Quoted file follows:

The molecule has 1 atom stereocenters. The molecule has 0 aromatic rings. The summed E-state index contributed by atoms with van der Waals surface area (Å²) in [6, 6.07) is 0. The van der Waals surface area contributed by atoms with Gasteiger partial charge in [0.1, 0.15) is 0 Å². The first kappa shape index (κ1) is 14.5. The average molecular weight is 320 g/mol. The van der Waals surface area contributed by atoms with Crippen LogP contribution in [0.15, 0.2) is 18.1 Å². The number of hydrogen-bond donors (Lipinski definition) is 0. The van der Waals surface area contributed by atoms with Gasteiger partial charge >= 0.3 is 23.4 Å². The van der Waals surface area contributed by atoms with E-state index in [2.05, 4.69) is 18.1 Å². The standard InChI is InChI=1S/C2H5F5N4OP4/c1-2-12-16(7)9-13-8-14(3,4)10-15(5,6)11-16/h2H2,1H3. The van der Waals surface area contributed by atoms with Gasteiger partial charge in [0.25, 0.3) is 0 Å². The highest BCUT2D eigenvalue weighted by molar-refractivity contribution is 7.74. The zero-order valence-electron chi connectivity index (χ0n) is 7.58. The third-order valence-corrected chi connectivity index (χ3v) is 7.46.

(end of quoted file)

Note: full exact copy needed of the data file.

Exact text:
The molecule has 1 atom stereocenters. The molecule has 0 aromatic rings. The summed E-state index contributed by atoms with van der Waals surface area (Å²) in [6, 6.07) is 0. The van der Waals surface area contributed by atoms with Gasteiger partial charge in [0.1, 0.15) is 0 Å². The first kappa shape index (κ1) is 14.5. The average molecular weight is 320 g/mol. The van der Waals surface area contributed by atoms with Crippen LogP contribution in [0.15, 0.2) is 18.1 Å². The number of hydrogen-bond donors (Lipinski definition) is 0. The van der Waals surface area contributed by atoms with Gasteiger partial charge >= 0.3 is 23.4 Å². The van der Waals surface area contributed by atoms with E-state index in [2.05, 4.69) is 18.1 Å². The standard InChI is InChI=1S/C2H5F5N4OP4/c1-2-12-16(7)9-13-8-14(3,4)10-15(5,6)11-16/h2H2,1H3. The van der Waals surface area contributed by atoms with Gasteiger partial charge in [0.25, 0.3) is 0 Å². The highest BCUT2D eigenvalue weighted by molar-refractivity contribution is 7.74. The zero-order valence-electron chi connectivity index (χ0n) is 7.58. The third-order valence-corrected chi connectivity index (χ3v) is 7.46.